Germany: trust in Israel 'profoundly shaken'
Germany and France have spoken out in strident terms against Israel’s plan to confiscate privately-owned Palestinian land by legalising settler outposts.
“The confidence we had in the Israeli government’s commitment to the two-state solution has been profoundly shaken,” the German foreign ministry said on Wednesday (8 February).
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It said that those people in Germany who felt friendly toward Israel had been “disappointed” and urged it to restore its “credibility” by restating its promise to establish a future Palestinian state alongside Israel and to “underpin this with practical steps”.
It added that such a promise was also needed because members of the right-wing Israeli coalition had “openly called for the annexation of parts of the West Bank and are preparing bills to this end.”
The French foreign minister, Jean-Marc Ayrault, and its ambassador to Israel, Helene Le Gal, also spoke out.
"I call on Israel to respect its international obligations and rescind the [settler outpost] law,” Ayrault said, adding that it “could exacerbate tensions in the region.”
Le Gal said: “The international community is wondering if they should trust Israel when Israel is saying that [it] is ready for discussion with … the Palestinians, and to reach an agreement on the two-state solution.”
She said the fact that Israel planned to financially compensate the Palestinian landowners did not make it any better.
“If there is an agreement, of course, that these settlement blocs are within Israel, then of course there is no problem. But there is no discussion. It's only Israel who decides,” she said.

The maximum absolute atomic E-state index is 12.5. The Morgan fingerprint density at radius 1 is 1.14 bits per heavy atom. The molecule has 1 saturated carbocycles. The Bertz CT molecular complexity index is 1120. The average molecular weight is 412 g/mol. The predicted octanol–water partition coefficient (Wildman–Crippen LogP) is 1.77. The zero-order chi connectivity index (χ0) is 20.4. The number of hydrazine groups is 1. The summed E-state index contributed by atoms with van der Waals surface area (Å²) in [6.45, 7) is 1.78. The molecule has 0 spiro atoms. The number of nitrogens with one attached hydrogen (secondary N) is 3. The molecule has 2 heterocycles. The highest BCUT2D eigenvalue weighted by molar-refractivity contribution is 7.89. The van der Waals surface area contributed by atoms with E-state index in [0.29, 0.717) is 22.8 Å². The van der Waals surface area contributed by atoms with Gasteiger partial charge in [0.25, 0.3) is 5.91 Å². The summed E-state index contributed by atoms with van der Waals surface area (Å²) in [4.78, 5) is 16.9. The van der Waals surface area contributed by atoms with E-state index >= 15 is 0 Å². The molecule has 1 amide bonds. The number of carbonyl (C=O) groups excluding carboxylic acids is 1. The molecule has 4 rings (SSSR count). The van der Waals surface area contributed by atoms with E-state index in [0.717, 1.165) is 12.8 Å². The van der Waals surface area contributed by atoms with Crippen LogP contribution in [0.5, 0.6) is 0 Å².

Israel on Tuesday passed a law to retroactively legalise 3,900 outposts.
Outposts, unlike settlements, are private initiatives by Jewish settler groups who pitch camp on Palestinian land protected by Israeli soldiers and claim it for their own on Biblical grounds.
In January, Israel also announced plans to build 6,000 new official settler homes in East Jerusalem and the West Bank in a decision that equally flouted international law and drew foreign rebukes.
A European diplomatic source told EUobserver that Israeli prime minister Benjamin Netanyahu had been emboldened by the election of Donald Trump, a pro-Israeli hawk, in the US and that he was also using the settlement controversy to distract media attention from a corruption affair that could see him lose power.
The US has stayed silent on his actions.
New German attitude
France is an outspoken critic of Israel and previously warned that it would unilaterally recognise Palestine if it lost faith in the peace process.
The strong statement by Germany, which has in the past shied away from criticising Israel due, in part, to Germany’s Holocaust-era complex, was a new development, however.
The UK, which has been trying to curry favour with Trump, and the Czech Republic, formerly a staunch Israeli ally, also attacked the outpost law.
The legalisation “damages Israel's standing with its international partners”, Tobias Ellwood, British minister for the Middle East said.
The EU foreign service was the first to react, already on Tuesday, saying that the outpost law “entrenched … a one-state reality”.
EU foreign relations chief Federica Mogherini had planned to hold a summit with Netanyahu on 28 February, but EU foreign ministers, meeting in Brussels on Monday quietly decided to postpone the initiative due to the earlier announcement on the 6,000 settler homes.
Speaking to EUobserver in an interview over the weekend, Saeb Erekat, the secretary general of the Palestinian Liberation Organisation, said the EU’s verbal rebukes had little meaning unless they were backed up by sanctions, such as banning exports of settler products.
“Lack of accountability, impunity, is what provides the Israeli government with enough confidence to move ahead with its plan to bury the prospects of the two-state solution,” he said.
“The Netanyahu administration knows that no action will be taken,” he said.